Long-term marijuana use disrupts brain's reward proces

New York: Researchers have demonstrated that long-term marijuana use can disrupt the brain's natural reward processes.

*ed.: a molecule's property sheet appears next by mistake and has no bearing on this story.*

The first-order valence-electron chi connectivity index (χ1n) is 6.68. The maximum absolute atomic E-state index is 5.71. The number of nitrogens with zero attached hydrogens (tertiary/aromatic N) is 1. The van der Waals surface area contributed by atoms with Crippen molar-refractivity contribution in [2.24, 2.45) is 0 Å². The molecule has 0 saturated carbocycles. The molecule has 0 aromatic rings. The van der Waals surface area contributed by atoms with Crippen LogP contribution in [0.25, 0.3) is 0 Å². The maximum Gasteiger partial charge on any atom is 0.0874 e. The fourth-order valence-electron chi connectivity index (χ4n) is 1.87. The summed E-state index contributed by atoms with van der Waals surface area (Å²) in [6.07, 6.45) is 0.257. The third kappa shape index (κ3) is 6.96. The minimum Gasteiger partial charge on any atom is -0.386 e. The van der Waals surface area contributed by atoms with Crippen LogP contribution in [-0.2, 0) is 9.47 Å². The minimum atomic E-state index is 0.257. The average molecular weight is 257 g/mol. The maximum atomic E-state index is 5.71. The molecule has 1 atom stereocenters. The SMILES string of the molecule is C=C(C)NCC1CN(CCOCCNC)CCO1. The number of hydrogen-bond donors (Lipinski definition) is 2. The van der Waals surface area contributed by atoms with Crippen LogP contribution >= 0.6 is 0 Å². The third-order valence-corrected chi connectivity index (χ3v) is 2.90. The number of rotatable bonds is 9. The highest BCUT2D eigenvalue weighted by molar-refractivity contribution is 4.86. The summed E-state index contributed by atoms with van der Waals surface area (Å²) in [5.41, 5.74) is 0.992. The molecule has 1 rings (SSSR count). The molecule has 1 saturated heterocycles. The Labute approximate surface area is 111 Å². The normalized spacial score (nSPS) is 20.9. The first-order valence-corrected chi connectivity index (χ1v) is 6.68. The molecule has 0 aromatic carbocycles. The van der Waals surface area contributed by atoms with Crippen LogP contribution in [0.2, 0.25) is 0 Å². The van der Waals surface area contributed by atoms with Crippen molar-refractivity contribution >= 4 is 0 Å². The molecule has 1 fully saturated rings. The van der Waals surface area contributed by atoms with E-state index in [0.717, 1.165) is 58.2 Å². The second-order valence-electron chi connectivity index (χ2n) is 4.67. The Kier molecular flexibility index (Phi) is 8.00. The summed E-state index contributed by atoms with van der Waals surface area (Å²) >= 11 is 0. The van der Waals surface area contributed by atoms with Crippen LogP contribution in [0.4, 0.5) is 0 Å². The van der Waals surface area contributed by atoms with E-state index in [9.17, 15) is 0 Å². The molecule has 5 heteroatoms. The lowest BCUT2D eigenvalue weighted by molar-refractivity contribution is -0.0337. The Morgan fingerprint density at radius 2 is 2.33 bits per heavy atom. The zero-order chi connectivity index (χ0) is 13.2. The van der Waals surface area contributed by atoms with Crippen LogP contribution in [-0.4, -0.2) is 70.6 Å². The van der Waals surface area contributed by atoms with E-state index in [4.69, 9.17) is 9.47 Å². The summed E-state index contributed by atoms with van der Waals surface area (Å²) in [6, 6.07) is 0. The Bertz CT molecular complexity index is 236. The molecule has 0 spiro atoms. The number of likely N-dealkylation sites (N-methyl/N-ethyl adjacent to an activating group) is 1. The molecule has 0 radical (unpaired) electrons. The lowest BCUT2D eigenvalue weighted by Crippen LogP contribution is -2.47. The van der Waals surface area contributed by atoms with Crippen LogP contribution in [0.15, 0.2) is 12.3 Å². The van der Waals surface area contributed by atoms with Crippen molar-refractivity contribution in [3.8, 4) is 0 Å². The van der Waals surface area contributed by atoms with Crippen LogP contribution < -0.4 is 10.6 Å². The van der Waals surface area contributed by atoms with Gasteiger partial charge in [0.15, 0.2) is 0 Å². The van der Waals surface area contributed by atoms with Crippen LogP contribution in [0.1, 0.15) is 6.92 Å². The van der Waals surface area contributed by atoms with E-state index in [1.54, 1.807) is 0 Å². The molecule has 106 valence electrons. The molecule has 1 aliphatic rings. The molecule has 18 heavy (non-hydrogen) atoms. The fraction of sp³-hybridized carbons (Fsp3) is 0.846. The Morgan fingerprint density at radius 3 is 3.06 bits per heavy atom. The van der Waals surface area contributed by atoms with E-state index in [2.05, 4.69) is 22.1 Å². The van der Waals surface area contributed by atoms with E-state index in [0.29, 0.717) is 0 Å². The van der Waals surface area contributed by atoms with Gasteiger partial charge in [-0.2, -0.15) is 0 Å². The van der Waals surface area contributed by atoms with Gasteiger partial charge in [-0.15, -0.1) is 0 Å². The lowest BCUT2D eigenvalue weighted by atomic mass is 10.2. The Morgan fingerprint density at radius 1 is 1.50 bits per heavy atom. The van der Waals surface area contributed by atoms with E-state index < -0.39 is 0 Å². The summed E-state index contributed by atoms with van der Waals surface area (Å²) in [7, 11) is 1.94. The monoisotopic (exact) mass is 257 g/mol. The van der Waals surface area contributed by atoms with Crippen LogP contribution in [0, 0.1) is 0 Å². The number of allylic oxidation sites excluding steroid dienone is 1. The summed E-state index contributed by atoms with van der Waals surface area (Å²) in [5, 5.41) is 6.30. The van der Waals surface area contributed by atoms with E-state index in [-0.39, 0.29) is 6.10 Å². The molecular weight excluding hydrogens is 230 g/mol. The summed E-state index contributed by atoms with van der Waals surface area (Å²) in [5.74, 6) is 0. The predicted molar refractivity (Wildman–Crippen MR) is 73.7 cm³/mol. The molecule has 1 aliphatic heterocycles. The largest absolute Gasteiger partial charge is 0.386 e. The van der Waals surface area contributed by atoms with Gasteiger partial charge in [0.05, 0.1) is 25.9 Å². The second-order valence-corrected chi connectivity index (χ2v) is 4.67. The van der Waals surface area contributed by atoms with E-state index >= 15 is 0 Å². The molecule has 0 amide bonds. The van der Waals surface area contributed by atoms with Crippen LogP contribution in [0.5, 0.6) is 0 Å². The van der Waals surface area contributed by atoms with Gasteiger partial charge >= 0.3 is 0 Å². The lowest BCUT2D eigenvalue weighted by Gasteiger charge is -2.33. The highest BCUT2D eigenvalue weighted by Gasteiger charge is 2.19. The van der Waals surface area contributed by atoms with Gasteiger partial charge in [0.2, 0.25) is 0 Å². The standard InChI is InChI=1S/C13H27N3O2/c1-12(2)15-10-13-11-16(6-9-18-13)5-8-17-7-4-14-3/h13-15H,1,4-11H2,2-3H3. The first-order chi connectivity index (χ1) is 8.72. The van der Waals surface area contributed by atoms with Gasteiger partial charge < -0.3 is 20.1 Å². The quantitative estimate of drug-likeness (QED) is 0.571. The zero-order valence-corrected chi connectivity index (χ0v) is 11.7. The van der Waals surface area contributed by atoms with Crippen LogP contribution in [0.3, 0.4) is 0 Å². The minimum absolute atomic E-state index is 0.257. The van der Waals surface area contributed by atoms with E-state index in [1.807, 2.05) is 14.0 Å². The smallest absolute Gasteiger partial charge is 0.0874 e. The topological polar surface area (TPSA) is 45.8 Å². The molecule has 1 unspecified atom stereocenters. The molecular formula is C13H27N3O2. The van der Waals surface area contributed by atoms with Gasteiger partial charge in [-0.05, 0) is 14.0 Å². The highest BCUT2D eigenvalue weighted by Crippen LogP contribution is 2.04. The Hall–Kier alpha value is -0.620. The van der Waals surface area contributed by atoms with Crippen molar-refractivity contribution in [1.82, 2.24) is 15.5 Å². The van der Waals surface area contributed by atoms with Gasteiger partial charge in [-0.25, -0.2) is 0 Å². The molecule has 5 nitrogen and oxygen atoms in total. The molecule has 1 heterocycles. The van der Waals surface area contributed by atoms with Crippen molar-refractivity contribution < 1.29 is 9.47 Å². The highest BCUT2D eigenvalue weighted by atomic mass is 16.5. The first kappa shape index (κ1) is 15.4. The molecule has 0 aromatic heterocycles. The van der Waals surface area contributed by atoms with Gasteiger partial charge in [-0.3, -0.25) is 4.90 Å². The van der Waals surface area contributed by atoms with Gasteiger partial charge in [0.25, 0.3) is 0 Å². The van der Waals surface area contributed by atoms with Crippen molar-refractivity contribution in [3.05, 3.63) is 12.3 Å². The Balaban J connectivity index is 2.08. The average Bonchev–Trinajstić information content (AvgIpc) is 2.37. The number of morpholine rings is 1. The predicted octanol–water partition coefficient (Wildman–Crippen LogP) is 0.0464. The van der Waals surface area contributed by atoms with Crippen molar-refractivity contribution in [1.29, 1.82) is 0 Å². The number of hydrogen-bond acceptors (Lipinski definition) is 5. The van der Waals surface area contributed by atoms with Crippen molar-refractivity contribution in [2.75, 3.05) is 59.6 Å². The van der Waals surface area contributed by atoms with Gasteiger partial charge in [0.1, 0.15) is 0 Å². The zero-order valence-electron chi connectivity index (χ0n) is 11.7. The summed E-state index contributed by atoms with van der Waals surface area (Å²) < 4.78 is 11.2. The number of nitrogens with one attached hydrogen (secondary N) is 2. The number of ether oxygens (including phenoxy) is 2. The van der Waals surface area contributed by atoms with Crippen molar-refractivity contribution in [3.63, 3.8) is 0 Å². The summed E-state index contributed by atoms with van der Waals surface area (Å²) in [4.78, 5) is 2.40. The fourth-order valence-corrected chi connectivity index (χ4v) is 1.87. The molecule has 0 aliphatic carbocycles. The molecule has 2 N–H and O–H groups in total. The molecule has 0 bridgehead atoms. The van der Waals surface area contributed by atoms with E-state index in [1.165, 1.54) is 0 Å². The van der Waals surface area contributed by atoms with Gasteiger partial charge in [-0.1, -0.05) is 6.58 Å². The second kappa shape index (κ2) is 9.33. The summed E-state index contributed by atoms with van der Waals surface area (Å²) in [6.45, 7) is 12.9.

"This study shows that marijuana disrupts the natural reward circuitry of the brain, making marijuana highly salient to those who use it heavily,” said one of the researchers Francesca Filbey from Centre for Brain Health at The University of Texas at Dallas. The researchers found that marijuana users had more activity in the brain's reward processes when presented with cannabis cues than with natural reward cues. “In essence, these brain alterations could be a marker of transition from recreational marijuana use to problematic use," Filbey said. The findings appeared in the journal Human Brain Mapping. The researchers studied 59 adult marijuana users and 70 nonusers, accounting for potential biases such as traumatic brain injury and other drug use.  Study participants rated their urge to use marijuana after looking at various visual cannabis cues, such as a pipe, bong, joint or blunt, and self-selected images of preferred fruit, such as a banana, an apple, grapes or an orange. When presented with marijuana cues compared to fruit, marijuana users showed enhanced response in the brain regions associated with reward, such as the orbitofrontal cortex, striatum, anterior cingulate gyrus, precuneus and the ventral tegmental area. "We found that this disruption of the reward system correlates with the number of problems, such as family issues, individuals have because of their marijuana use," Filbey said.